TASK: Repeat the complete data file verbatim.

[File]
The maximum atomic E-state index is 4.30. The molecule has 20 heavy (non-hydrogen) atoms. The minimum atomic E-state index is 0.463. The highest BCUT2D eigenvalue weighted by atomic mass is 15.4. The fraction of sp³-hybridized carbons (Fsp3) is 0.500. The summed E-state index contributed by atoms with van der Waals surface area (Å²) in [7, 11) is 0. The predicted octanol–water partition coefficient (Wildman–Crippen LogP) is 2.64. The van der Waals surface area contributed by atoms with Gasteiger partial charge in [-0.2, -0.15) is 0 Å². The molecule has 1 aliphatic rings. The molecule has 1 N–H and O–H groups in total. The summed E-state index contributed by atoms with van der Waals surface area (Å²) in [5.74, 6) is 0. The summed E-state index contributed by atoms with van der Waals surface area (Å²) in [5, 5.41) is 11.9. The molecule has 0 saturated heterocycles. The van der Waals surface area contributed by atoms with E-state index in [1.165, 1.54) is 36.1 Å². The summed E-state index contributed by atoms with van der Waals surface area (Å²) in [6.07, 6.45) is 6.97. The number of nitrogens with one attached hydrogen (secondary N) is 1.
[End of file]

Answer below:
The maximum atomic E-state index is 4.30. The molecule has 20 heavy (non-hydrogen) atoms. The minimum atomic E-state index is 0.463. The highest BCUT2D eigenvalue weighted by atomic mass is 15.4. The fraction of sp³-hybridized carbons (Fsp3) is 0.500. The summed E-state index contributed by atoms with van der Waals surface area (Å²) in [7, 11) is 0. The predicted octanol–water partition coefficient (Wildman–Crippen LogP) is 2.64. The van der Waals surface area contributed by atoms with Gasteiger partial charge in [-0.2, -0.15) is 0 Å². The molecule has 1 aliphatic rings. The molecule has 1 N–H and O–H groups in total. The summed E-state index contributed by atoms with van der Waals surface area (Å²) in [5.74, 6) is 0. The summed E-state index contributed by atoms with van der Waals surface area (Å²) in [5, 5.41) is 11.9. The molecule has 0 saturated heterocycles. The van der Waals surface area contributed by atoms with E-state index in [1.165, 1.54) is 36.1 Å². The summed E-state index contributed by atoms with van der Waals surface area (Å²) in [6.07, 6.45) is 6.97. The number of nitrogens with one attached hydrogen (secondary N) is 1.